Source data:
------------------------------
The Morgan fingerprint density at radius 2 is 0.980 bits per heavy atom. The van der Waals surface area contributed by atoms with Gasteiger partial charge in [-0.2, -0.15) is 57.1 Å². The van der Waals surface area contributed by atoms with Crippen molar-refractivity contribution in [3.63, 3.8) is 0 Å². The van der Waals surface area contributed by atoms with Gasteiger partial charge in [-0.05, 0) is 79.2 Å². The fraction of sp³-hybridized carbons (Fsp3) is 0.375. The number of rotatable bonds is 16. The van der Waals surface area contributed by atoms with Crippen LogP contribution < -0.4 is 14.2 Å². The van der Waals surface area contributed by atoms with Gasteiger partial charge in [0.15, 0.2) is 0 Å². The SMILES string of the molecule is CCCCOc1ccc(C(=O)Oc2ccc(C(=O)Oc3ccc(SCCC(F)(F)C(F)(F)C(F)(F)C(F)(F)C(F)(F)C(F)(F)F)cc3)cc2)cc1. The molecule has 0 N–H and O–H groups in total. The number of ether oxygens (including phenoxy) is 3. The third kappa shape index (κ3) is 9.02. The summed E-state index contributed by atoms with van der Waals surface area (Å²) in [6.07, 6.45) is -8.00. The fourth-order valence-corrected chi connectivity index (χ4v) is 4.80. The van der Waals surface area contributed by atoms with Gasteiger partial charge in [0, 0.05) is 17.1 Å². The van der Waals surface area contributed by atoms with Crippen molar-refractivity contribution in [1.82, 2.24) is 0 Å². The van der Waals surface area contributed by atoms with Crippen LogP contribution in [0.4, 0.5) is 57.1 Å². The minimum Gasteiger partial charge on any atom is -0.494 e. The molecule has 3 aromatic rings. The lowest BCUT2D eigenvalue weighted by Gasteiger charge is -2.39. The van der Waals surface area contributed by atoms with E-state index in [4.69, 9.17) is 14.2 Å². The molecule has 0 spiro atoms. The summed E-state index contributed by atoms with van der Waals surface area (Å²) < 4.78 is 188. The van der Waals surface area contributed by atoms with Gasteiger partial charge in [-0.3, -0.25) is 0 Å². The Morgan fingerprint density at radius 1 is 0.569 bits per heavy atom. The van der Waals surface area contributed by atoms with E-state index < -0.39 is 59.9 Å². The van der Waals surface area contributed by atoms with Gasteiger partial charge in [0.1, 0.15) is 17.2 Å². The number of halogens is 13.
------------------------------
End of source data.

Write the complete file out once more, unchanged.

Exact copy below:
The Morgan fingerprint density at radius 2 is 0.980 bits per heavy atom. The van der Waals surface area contributed by atoms with Gasteiger partial charge in [-0.2, -0.15) is 57.1 Å². The van der Waals surface area contributed by atoms with Crippen molar-refractivity contribution in [3.63, 3.8) is 0 Å². The van der Waals surface area contributed by atoms with Gasteiger partial charge in [-0.05, 0) is 79.2 Å². The fraction of sp³-hybridized carbons (Fsp3) is 0.375. The number of rotatable bonds is 16. The van der Waals surface area contributed by atoms with Crippen LogP contribution < -0.4 is 14.2 Å². The van der Waals surface area contributed by atoms with Gasteiger partial charge in [0.15, 0.2) is 0 Å². The SMILES string of the molecule is CCCCOc1ccc(C(=O)Oc2ccc(C(=O)Oc3ccc(SCCC(F)(F)C(F)(F)C(F)(F)C(F)(F)C(F)(F)C(F)(F)F)cc3)cc2)cc1. The molecule has 0 N–H and O–H groups in total. The number of ether oxygens (including phenoxy) is 3. The third kappa shape index (κ3) is 9.02. The summed E-state index contributed by atoms with van der Waals surface area (Å²) in [6.07, 6.45) is -8.00. The fourth-order valence-corrected chi connectivity index (χ4v) is 4.80. The van der Waals surface area contributed by atoms with Gasteiger partial charge in [0, 0.05) is 17.1 Å². The van der Waals surface area contributed by atoms with Crippen molar-refractivity contribution in [1.82, 2.24) is 0 Å². The van der Waals surface area contributed by atoms with Crippen LogP contribution in [0.4, 0.5) is 57.1 Å². The minimum Gasteiger partial charge on any atom is -0.494 e. The molecule has 3 aromatic rings. The lowest BCUT2D eigenvalue weighted by Gasteiger charge is -2.39. The van der Waals surface area contributed by atoms with E-state index in [4.69, 9.17) is 14.2 Å². The molecule has 0 spiro atoms. The summed E-state index contributed by atoms with van der Waals surface area (Å²) < 4.78 is 188. The van der Waals surface area contributed by atoms with Gasteiger partial charge in [-0.3, -0.25) is 0 Å². The Morgan fingerprint density at radius 1 is 0.569 bits per heavy atom. The van der Waals surface area contributed by atoms with E-state index < -0.39 is 59.9 Å². The van der Waals surface area contributed by atoms with Gasteiger partial charge in [0.1, 0.15) is 17.2 Å². The number of halogens is 13.